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1. The Very Good Reason Why You Can't Get That Google Art-Selfie Feature in Illinois or Texas by Jennings Brown
Google’s Art & Culture app, which matches selfies with portraits from 1,000+ museums, went viral this week. And while the fact it went viral is interesting – especially since it was first released in 2016 – more fascinating is the reason why the face matching feature isn’t available in every state, namely Illinois and Texas, yet. Turns out biometric data privacy laws on the books in those states prevent the collection of biometric data like finger, retina, and face scans. In Illinois companies need to say a) how it plans to use the data b) how long it plans to store it and c) obtain a users’ consent before collecting data. Washington passed its own biometric data law last May but users in the state can apparently still access the app. It will be interesting to see how potential laws being mulled by Alaska, Connecticut, Montana, and New Hampshire legislation affect the discussion around biometric data acquisition, not just by Google, but other similar corporations in the future.
We’re guilty of sharing a lot of Lily Hay Newman articles in this space each Friday. She’s got another interesting read this week via Wired – a scoop of sorts on Red Balloon Security, a small New York-based firm that's developed a new strategy designed to thwart vulnerabilities in building controllers and automation systems. Researchers from the firm presented the research at Digital Bond’s S4 conference on Thursday. The crux of the work relies on taking disclosed zero days in IoT devices and using automation to mine industrial control devices for the same vulnerabilities. The technique isn’t without its faults (it isn't completely 100% automated yet) but certainly sounds promising. "You can’t depend on the vendor to fix every single problem, and you can't depend on the world to magically apply each patch. So that’s the real purpose here, we’re showing how easy it is to do this type of analysis in all sorts of embedded devices,” Ang Cui, one of the researchers told Newman.
Those looking for some heavy duty reading on advanced persistent threats (APTs) could do far worse than spending a few hours with the Electronic Frontier Foundation and Lookout's latest co-authored report (.PDF). A lengthy (51-page) document released on Thursday peels back the covers on Dark Caracal, a threat actor likely operating out of the Lebanese General Security Directorate in Beirut. Dubbed a “new kind of spyware for hire” by The Verge’s Russell Brandom, Dark Caracal’s attacks have been traced to victims in 21 countries. The group has relied on social engineering, spear phishing, and watering hole attacks to spread Trojanized Android apps that go on to spy on users. Hundreds of gigabytes of enterprise intellectual property and personally identifiable information from thousands of victims have been siphoned up by the group, according to the firms.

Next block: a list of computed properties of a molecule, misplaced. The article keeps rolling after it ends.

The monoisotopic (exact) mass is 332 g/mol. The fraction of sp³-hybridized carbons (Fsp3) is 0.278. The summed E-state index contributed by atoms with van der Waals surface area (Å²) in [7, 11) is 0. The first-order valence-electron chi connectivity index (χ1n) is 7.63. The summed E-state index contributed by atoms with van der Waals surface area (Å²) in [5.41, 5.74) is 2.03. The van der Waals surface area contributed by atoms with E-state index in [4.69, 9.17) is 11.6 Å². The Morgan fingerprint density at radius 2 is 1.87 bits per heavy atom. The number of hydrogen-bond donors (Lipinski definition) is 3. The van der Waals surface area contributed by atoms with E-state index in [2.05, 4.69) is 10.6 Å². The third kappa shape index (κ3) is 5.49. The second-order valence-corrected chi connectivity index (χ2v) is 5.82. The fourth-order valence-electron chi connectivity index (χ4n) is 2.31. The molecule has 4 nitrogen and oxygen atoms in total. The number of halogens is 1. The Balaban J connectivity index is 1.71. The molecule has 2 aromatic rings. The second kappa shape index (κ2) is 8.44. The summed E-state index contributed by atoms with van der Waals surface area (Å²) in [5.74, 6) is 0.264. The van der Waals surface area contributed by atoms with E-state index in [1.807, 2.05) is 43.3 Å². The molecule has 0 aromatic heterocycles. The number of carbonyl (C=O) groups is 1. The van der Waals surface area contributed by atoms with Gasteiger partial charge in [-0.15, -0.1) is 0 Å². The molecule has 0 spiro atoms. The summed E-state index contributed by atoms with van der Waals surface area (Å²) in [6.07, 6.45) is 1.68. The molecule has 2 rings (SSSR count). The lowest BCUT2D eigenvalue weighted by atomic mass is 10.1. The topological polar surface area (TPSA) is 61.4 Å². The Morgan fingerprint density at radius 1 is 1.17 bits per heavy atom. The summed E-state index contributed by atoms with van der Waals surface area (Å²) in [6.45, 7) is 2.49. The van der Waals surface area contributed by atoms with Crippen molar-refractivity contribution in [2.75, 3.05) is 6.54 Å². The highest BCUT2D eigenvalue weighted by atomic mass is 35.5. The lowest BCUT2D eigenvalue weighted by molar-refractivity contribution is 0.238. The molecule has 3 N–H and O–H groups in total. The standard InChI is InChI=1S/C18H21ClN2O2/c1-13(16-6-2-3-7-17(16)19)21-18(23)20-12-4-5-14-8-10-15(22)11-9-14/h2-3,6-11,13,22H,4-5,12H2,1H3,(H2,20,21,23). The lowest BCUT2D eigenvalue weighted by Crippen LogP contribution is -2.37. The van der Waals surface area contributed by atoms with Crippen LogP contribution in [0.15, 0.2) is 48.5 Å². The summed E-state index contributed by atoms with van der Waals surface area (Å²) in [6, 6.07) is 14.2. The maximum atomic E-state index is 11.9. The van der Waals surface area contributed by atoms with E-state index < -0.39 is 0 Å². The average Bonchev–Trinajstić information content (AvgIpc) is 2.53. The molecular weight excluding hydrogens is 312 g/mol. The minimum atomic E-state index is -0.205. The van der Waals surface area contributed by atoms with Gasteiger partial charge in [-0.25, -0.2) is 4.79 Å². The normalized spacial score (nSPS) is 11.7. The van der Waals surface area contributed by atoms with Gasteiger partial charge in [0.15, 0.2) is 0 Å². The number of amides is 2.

4. Allscripts Investigating Ransomware Incident, Some Services Unavailable to Customers by Julie Spitzer
We're only two weeks into 2018 but on Thursday we saw the second major ransomware incident affect the healthcare industry this year. Allscripts, a vendor that specializes in maintaining electronic health record systems for physician practices, hospitals, and healthcare systems, said this week it was looking into restoring systems that were impacted by ransomware. A spokeswoman for the company confirmed the attack, stressing there was no evidence any data had been removed from their systems, in an interview with Becker's Hospital Review's Julie Spitzer. The company told the publication the malware affected data centers in Raleigh and Charlotte, N.C and that its Professional EHR services and its electronic prescribing of controlled substances system were impacted as a result. Earlier this week it came to light that Hancock Regional Hospital paid a whopping $55K, or 4 Bitcoin, to restore its systems after it was hit by the SamSam strain of ransomware last week.
Attackers with the Lazarus Group, the same hacking group purportedly behind 2014's Sony Pictures Entertainment hack and WannaCry, the ransomware epidemic that knocked thousands of machines offline in May last year, can apparently put another feather in their cap: a campaign against South Korean cryptocurrency investors. Researchers with Recorded Future, a threat intelligence firm, said Tuesday it appears the group carried out attacks against South Korean cryptocurrency exchanges. The giveaway the attacks came from Lazarus? The malware's code shared code with Destover, the destructive malware used in both the Sony attacks and one of the first WannaCry victims. Those looking for in depth technical information should head to the firm's blog.